Beware of falling objects. Those may be NBA players hitting the ground.
With a down economy, half of the NBA’s teams losing money, bail out style loans being extended from NBA friendly financial institutions, a reduced salary cap expected for 2010, a luxury tax penalty threshold decrease expected for next season and many teams wanting to stay lean for the better free agents coming available next off season (2010) have created a perfect storm for this year’s class of NBA sellers of talent, meaning the players.
Add to that, some tough negotiations coming forth from the NBA owners with the Players Union on a new Collective Bargaining Agreement for the following year, and financial reality has hit a league smack in the face that made untold bad financial deals while signing players in the past. The throwing away of money on bad contracts in this league is legendary.
Before someone starts thinking I’m against those hard working players, I’m not. I’ll add that much worse has been occurring in corporate America with numbers that make these players look like dime store robbers. White collar executives are getting bonuses for failure that would make the players’ agents turn red with embarrassment, if not green with envy.
But two wrongs don’t make a right. They make everything cost more than they should for Joe Working Class. And I write about the NBA, I’m not in the business section.
So, this summer has been a revelation of sorts. Call it the start of a market correction that will last for a few years, at least, hopefully.
With the possible exception of a handful of early signers such as Marcin Gortat, Paul Millsap, Ben Gordon, Trevor Ariza, Charlie Villanueva, Chris Anderson, and perhaps Hedo Turkoglu, no other players would be considered over paid this off season. It could be argued that the Detroit Pistons, flush with Allen Iverson money and other expiring contracts, might have overpaid for their talent injection of Ben Gordon and Charlie Villanueva. Time will tell.
In fact, some big names like Allen Iverson and Stephon Marbury are looking at far deeper salary cuts than what forced a starving Latrell Sprewell into retirement. That is, when they actually sign with someone.
There will be a shift to what could be called ‘underpaid’, a somewhat unusual definition for many free agents. That is somewhat of a first for the NBA in recent memory. Yes, rookie contracts are skewed in favor of the signing NBA teams. Kevin Garnett’s enormous rookie contract was one of the catalysts to change the parameters for new comers to the league. After that initial contract, market forces would be to the players’ advantage, and they were….until now.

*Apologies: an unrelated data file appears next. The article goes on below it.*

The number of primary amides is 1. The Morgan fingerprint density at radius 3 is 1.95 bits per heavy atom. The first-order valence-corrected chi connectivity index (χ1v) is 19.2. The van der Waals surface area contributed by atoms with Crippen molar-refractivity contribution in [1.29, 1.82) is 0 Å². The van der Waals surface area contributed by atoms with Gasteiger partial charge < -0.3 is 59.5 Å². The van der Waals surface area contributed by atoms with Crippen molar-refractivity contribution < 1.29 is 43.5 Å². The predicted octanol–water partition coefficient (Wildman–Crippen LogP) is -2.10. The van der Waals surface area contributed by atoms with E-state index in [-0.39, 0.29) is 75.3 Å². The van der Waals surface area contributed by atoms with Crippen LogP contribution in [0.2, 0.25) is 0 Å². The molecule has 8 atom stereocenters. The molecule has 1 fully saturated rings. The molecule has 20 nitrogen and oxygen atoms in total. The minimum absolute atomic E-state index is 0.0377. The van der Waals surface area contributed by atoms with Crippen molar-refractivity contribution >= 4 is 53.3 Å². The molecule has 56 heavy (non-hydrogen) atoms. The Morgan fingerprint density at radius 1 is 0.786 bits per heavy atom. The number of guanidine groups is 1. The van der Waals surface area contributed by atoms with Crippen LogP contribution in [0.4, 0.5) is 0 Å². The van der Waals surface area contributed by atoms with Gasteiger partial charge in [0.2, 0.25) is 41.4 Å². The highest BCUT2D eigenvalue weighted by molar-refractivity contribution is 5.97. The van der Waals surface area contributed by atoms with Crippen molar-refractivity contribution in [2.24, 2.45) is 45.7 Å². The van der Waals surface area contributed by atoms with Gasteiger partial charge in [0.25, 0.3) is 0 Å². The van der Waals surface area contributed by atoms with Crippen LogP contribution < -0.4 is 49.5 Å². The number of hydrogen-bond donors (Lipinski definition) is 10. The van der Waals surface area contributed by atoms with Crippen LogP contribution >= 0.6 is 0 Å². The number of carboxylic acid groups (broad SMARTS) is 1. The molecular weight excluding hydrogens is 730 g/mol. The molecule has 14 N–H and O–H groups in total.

New York 5 and 10?
Good gracious, even the money printing New York Treasury Knicks, under their new leader Donnie Walsh, are playing the fiscal conservative game for the first time in a long while. Stop the sanity. There is no truth to the rumor that they are thinking of changing their name to the New York Knick-els….. and Dimes. But you might have a hard time convincing their two free agents of that.
Talented big man David Lee and diminutive fire starter Nate Robinson are still waiting for contracts and it looks like both will accept one year deals if they have to….and like it. In New York, that is about as normal as an honest Three Card Monty game.
Utah had three players (Boozer, Korver, Okur) all look around and decide to quickly pick up the option on their final year salaries, realizing that….. They aren’t getting any better deal anywhere else.
Throughout the league, signings have been within the realm of logical, and some talented players are still waiting, including point guards Ramon Sessions, Raymond Felton, and Jamal Tinsley.
Celtics Play It Prudently
Did I say prudently? Wyc Grousbeck will have opened his checkbook for about $84 million this season after signing Marquis Daniels and Glen Davis, tieing him with the Jazz for second highest payroll in the league. Only current NBA Champion Los Angeles is higher.
With Rasheed Wallace signing for $5.8 million (3 year deal with 10% increases), Shelden Williams happy to get the veteran’s minimum of slightly under $1 million, Marquis Daniels about to settle for the Biannual Exception of $1.9 million (length of deal unknown), and Glen Davis about to get $3 million (second year at $3.3 mil), Danny Ainge has helped strengthen his club while keeping salary expenses down as much as could possibly be expected.
The Celtics still need a back up point guard and there are a ton of them unsigned, though some would not be available for the minimum salary.
Let’s say the Celtics bought out Tony Allen. Are there two players in this list you would want on the Celtics’ roster?
I don’t know how many will be available at bargain prices, but my guess is….a lot. The NBA’s annual Summer Clearance Sale has begun. All prices marked down. Cash and Carry.
Still out in the cold:
David Lee (R)
Mikki Moore – remember him?
Joe Smith- remember when Celtic fans wanted him?
Leinas Klizas (R) – signing with Olympiacos in Europe
Steve Novak (R)
C.J. Watson (R)
Ramon Sessions (R)
Nate Robinson (R)
Raymond Felton (R)